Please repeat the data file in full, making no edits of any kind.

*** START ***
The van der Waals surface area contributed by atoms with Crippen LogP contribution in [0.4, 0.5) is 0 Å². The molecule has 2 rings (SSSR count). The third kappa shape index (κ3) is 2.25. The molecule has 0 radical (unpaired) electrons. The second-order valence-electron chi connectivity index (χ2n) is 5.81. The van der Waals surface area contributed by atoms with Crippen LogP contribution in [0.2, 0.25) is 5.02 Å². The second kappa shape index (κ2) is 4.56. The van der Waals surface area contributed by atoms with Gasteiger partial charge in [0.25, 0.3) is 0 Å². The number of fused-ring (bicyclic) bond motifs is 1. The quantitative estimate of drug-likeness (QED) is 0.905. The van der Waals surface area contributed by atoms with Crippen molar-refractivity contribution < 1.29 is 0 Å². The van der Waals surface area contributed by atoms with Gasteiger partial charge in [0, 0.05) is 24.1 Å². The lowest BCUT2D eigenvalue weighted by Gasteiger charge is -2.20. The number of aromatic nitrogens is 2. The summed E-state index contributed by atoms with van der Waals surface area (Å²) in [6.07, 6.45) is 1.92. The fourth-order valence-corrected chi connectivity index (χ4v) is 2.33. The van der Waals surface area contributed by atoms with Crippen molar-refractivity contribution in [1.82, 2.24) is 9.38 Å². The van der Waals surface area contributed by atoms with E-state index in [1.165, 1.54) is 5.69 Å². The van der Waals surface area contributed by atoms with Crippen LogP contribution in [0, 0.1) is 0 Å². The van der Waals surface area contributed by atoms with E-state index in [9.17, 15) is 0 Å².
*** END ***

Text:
The van der Waals surface area contributed by atoms with Crippen LogP contribution in [0.4, 0.5) is 0 Å². The molecule has 2 rings (SSSR count). The third kappa shape index (κ3) is 2.25. The molecule has 0 radical (unpaired) electrons. The second-order valence-electron chi connectivity index (χ2n) is 5.81. The van der Waals surface area contributed by atoms with Crippen LogP contribution in [0.2, 0.25) is 5.02 Å². The second kappa shape index (κ2) is 4.56. The van der Waals surface area contributed by atoms with Gasteiger partial charge in [0.25, 0.3) is 0 Å². The number of fused-ring (bicyclic) bond motifs is 1. The quantitative estimate of drug-likeness (QED) is 0.905. The van der Waals surface area contributed by atoms with Crippen molar-refractivity contribution < 1.29 is 0 Å². The van der Waals surface area contributed by atoms with Gasteiger partial charge in [0, 0.05) is 24.1 Å². The lowest BCUT2D eigenvalue weighted by Gasteiger charge is -2.20. The number of aromatic nitrogens is 2. The summed E-state index contributed by atoms with van der Waals surface area (Å²) in [6.07, 6.45) is 1.92. The fourth-order valence-corrected chi connectivity index (χ4v) is 2.33. The van der Waals surface area contributed by atoms with Crippen molar-refractivity contribution in [1.82, 2.24) is 9.38 Å². The van der Waals surface area contributed by atoms with E-state index in [1.165, 1.54) is 5.69 Å². The van der Waals surface area contributed by atoms with Crippen LogP contribution in [0, 0.1) is 0 Å². The van der Waals surface area contributed by atoms with E-state index in [9.17, 15) is 0 Å².